ASSISTANT DEAN AND PROF. oF HORTICULTURE
C. L. WILLOUGHBY
PROF. OP ANIMAL HUSBANDRY
J. E. TURLINGTON
PROF. OF AGRONOMY
JNO. SPENCER
PROP. VETERINARY SCIENCE
S. L. VINSON
AGRICULTURAL EDITOR
-F. ROGERS
ASSET. PROF. FARM MACHINERY


To Florida Senators:


Dear Senator:


Attached hereto please find an extract from my


address delivered to the Short Course for Fertilizer Sales-


men held at the Florida Agricultural College. A number of


people have asked for copies of this address. It makes a


clear statement of the relationship of the College to the


University, also of the Extension work and Experiment Station


to the College. I know that some part of this speach will


prove especially interesting and valuable to you.


With best wishes, I am


Very truly yours,







D r etor.







EXTENSION VION
C. K. McQUARRIE. STA A
A. P. SPENCER, VICE-D CT%
E. W. JENKINS. AGENT NO THE DISTRICT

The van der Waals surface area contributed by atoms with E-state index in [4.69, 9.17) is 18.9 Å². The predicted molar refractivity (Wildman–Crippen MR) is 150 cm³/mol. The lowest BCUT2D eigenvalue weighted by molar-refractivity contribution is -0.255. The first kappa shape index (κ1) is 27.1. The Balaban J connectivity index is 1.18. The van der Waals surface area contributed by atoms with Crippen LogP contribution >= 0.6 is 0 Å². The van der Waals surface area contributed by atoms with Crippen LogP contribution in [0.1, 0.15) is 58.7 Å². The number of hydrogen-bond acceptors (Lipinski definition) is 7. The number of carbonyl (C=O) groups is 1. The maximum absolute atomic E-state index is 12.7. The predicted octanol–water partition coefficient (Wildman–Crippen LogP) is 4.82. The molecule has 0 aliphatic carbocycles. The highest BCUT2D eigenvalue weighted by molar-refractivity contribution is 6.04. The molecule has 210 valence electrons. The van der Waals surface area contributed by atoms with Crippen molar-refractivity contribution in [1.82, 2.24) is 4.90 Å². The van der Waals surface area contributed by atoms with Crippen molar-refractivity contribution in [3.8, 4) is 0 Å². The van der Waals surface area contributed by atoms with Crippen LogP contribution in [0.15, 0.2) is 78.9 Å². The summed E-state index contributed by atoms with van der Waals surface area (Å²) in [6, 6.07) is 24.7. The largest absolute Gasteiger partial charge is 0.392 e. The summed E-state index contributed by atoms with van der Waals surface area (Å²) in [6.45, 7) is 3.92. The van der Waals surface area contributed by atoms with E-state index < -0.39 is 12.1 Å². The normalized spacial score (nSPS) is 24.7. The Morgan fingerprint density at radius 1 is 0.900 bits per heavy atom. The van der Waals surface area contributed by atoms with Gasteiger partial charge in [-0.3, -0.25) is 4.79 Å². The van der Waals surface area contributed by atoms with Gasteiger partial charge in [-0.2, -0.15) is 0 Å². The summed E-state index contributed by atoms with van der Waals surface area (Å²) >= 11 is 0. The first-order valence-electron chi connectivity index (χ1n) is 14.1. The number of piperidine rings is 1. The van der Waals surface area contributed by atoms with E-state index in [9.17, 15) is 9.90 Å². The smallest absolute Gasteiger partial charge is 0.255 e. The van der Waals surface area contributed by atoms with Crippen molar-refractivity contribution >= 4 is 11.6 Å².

S. W. HIATT. AGENT WESTERN DI RICT
G. L. HERRINGTON. AGENT BOY"S CORN CLUBS
R. W. BLACKLOCK.
ASSISTANT BOYS CLUB AGENT
L. R. HIGHFILL.
ASSISTANT BOYS* CLUB AGENT
A. H. LOGAN, VETERINARY INSPECTOR
N. W. SANBORN.
POULTRY EXTENSION SPECIALIST
WM. H. BLACK, AGENT IN ANIMAL HUSBANDRY
J. 0. TRAXLER. FARM HELP SPECIALIST


UNIVERSITY OF FLORIDA

COLLEGE OF AGRICULTURE

P. H. ROLFS. DEAN AND DIRECTOR

GAINESVILLE



April 10, 1920


EXPERIMENT STATION
J. M. SCOTT. VICE-DIRECTOR
AND ANIMAL INDUSTRIALIST
B. F. FLOYD. PLANT PHYSIOLOGIST
J. R. WATSON. ENTOMOLOGIST
H. E. STEVENS. PLANT PATHOLOGIST
S. E. COLLISION. CHEMIST
C. D. SHERBAKOFF. ASSOCIATE PATHOLOGIST

COLLEGE FACULTY
W.L FLOYD
ASSISTANT DEAN AND PROP. OF HORTICULTURE
C. L. WILLOUGHBY
PROP. OF ANIMAL HUSBANDRY
J. E. TURLINGTON
PROF, OF AGRONOMY
JNO. SPENCER
PROF. VETERINARY SCIENCE
S. L. VINSON
AGRICULTURAL EDITOR